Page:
|“||Having fucked the groom is really no excuse for missing a wedding, you know.||”|
Chapter Summary Edit
King Jezal stands around like a piece of furniture as his footmen dress him for his wedding. As Bayaz once more fusses with his buttons, Jezal comes to realise that as King he has even less power than he did as a lay-about captain.
Meanwhile, Glokta and Ardee are also preparing to join the crowds celebrating the royal wedding — the cripple and the drunk. Sensing her pain, Glokta tries to convince her not to go, but Ardee insists; she seems to have a strong desire to torture herself.
On the Adua piers, Jezal stands watching Grand Duke Orso’s mighty flagship deliver his daughter Terez to Adua; an arrival fit for a Queen. The King’s heart races as he lays eyes on his dazzling bride. As they ride through the city in their carriage, Jezal’s attempts to make small-talk, but Terez rebuffs him gently, and suggests he wave.
With the King married, the banqueting begins. Again, Jezal’s attempts to engage his bride in conversation utterly fail. However, finally they dance together. She dances beautifully, aggressively, and for the first time he feels her thawing. That night in the King’s chambers, Jezal approaches Terez to consummate their marriage. Rather than welcome him to her bed, she knees him in the fruits and stomps off calling him an illegitimate bastard. It seems whatever sense of duty the Princess of Talins feels in the public eye, they end in private.2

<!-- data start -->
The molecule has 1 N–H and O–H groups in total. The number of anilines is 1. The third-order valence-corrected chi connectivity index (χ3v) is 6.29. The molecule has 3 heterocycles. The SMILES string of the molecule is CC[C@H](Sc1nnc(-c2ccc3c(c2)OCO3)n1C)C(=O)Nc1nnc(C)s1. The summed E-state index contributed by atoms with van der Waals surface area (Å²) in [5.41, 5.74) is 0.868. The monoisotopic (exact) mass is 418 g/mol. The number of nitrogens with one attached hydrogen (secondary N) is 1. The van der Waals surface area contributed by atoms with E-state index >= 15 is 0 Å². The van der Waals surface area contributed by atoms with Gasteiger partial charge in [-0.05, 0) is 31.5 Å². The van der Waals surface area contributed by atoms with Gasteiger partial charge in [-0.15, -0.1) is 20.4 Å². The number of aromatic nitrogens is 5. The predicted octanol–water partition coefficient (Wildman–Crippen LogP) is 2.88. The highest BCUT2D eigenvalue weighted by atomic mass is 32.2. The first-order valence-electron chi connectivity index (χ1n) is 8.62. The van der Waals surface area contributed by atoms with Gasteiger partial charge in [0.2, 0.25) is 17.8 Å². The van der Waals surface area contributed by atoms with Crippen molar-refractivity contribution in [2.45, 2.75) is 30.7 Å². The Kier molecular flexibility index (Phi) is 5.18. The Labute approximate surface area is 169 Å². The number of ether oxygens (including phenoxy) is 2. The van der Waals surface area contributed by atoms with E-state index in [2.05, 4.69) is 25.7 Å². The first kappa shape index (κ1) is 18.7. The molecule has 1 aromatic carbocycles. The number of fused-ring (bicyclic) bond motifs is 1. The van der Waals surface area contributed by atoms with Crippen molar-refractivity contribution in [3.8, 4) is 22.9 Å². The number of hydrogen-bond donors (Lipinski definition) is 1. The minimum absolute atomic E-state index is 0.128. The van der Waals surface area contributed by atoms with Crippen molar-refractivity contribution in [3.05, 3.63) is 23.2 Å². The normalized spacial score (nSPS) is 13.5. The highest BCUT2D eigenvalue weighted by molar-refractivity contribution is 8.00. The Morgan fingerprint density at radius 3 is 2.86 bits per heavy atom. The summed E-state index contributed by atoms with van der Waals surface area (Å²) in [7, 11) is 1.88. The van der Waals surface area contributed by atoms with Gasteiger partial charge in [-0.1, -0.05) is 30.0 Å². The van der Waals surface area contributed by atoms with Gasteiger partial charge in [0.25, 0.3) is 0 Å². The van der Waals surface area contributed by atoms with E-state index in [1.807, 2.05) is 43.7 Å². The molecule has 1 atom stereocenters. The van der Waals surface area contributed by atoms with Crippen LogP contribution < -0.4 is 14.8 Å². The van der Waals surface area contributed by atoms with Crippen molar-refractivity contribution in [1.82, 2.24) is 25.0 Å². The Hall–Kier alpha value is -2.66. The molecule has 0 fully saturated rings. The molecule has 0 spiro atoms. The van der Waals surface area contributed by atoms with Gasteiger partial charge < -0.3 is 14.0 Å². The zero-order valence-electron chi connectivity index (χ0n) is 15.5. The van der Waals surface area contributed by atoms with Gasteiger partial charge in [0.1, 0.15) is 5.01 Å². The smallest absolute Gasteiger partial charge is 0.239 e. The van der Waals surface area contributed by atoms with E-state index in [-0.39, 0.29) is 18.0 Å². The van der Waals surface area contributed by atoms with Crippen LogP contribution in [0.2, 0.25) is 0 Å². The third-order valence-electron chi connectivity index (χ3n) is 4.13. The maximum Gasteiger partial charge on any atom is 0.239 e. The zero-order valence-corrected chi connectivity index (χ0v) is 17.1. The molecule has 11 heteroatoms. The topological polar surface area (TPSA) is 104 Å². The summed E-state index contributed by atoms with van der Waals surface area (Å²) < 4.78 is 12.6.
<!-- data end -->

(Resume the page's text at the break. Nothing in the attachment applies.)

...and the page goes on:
|Jezal dan Luthar||Grand Duke Orso|
|Sand dan Glokta||Lord Chamberlain Hoff|
Locations and Terms Edit
|Adua||The Union||High King of The Union||Lord’s Round|
- To reinforce the atheism of The Union, there is no church and no priest involved in the royal wedding; Lord Chamberlain Hoff officiates the marriage.
- Does Jezal get exactly what he deserves? He's done nothing to deserve being king. Why should he be rewarded with a good and loving marriage? Instead, he gets a purely political marriage.